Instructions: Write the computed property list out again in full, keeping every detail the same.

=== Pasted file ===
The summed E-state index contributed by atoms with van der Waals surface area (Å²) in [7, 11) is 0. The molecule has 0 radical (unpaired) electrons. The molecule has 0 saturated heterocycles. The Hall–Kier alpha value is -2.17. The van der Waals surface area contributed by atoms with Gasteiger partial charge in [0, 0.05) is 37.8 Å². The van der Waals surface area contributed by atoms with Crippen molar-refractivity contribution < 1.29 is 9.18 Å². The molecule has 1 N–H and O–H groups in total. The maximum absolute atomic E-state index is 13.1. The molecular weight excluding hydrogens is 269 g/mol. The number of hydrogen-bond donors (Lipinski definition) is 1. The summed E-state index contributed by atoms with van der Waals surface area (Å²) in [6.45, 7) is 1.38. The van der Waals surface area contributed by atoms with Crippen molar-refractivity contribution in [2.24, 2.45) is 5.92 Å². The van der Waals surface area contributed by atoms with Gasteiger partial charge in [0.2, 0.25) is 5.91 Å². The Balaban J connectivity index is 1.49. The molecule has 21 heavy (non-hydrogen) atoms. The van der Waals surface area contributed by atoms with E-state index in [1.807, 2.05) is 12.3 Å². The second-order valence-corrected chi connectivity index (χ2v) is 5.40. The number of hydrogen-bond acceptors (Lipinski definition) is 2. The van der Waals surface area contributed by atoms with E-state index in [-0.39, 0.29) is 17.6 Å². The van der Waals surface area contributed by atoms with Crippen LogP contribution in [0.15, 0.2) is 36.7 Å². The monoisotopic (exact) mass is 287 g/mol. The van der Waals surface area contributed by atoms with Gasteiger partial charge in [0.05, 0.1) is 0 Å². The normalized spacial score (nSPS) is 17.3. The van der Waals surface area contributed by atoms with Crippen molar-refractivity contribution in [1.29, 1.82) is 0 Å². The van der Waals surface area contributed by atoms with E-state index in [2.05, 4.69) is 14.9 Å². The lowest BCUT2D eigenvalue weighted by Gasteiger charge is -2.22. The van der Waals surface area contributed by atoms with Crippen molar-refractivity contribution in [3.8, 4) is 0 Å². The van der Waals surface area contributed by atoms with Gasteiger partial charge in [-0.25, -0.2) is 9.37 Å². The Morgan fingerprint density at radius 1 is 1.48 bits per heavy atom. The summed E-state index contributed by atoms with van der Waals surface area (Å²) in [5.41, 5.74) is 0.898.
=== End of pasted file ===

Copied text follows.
The summed E-state index contributed by atoms with van der Waals surface area (Å²) in [7, 11) is 0. The molecule has 0 radical (unpaired) electrons. The molecule has 0 saturated heterocycles. The Hall–Kier alpha value is -2.17. The van der Waals surface area contributed by atoms with Gasteiger partial charge in [0, 0.05) is 37.8 Å². The van der Waals surface area contributed by atoms with Crippen molar-refractivity contribution < 1.29 is 9.18 Å². The molecule has 1 N–H and O–H groups in total. The maximum absolute atomic E-state index is 13.1. The molecular weight excluding hydrogens is 269 g/mol. The number of hydrogen-bond donors (Lipinski definition) is 1. The summed E-state index contributed by atoms with van der Waals surface area (Å²) in [6.45, 7) is 1.38. The van der Waals surface area contributed by atoms with Crippen molar-refractivity contribution in [2.24, 2.45) is 5.92 Å². The van der Waals surface area contributed by atoms with Gasteiger partial charge in [0.2, 0.25) is 5.91 Å². The Balaban J connectivity index is 1.49. The molecule has 21 heavy (non-hydrogen) atoms. The van der Waals surface area contributed by atoms with E-state index in [1.807, 2.05) is 12.3 Å². The second-order valence-corrected chi connectivity index (χ2v) is 5.40. The number of hydrogen-bond acceptors (Lipinski definition) is 2. The van der Waals surface area contributed by atoms with E-state index in [-0.39, 0.29) is 17.6 Å². The van der Waals surface area contributed by atoms with Crippen LogP contribution in [0.15, 0.2) is 36.7 Å². The monoisotopic (exact) mass is 287 g/mol. The van der Waals surface area contributed by atoms with Gasteiger partial charge in [0.05, 0.1) is 0 Å². The normalized spacial score (nSPS) is 17.3. The van der Waals surface area contributed by atoms with Crippen molar-refractivity contribution in [1.29, 1.82) is 0 Å². The van der Waals surface area contributed by atoms with E-state index in [2.05, 4.69) is 14.9 Å². The lowest BCUT2D eigenvalue weighted by Gasteiger charge is -2.22. The van der Waals surface area contributed by atoms with Crippen molar-refractivity contribution in [3.8, 4) is 0 Å². The van der Waals surface area contributed by atoms with Gasteiger partial charge in [-0.25, -0.2) is 9.37 Å². The Morgan fingerprint density at radius 1 is 1.48 bits per heavy atom. The summed E-state index contributed by atoms with van der Waals surface area (Å²) in [5.41, 5.74) is 0.898.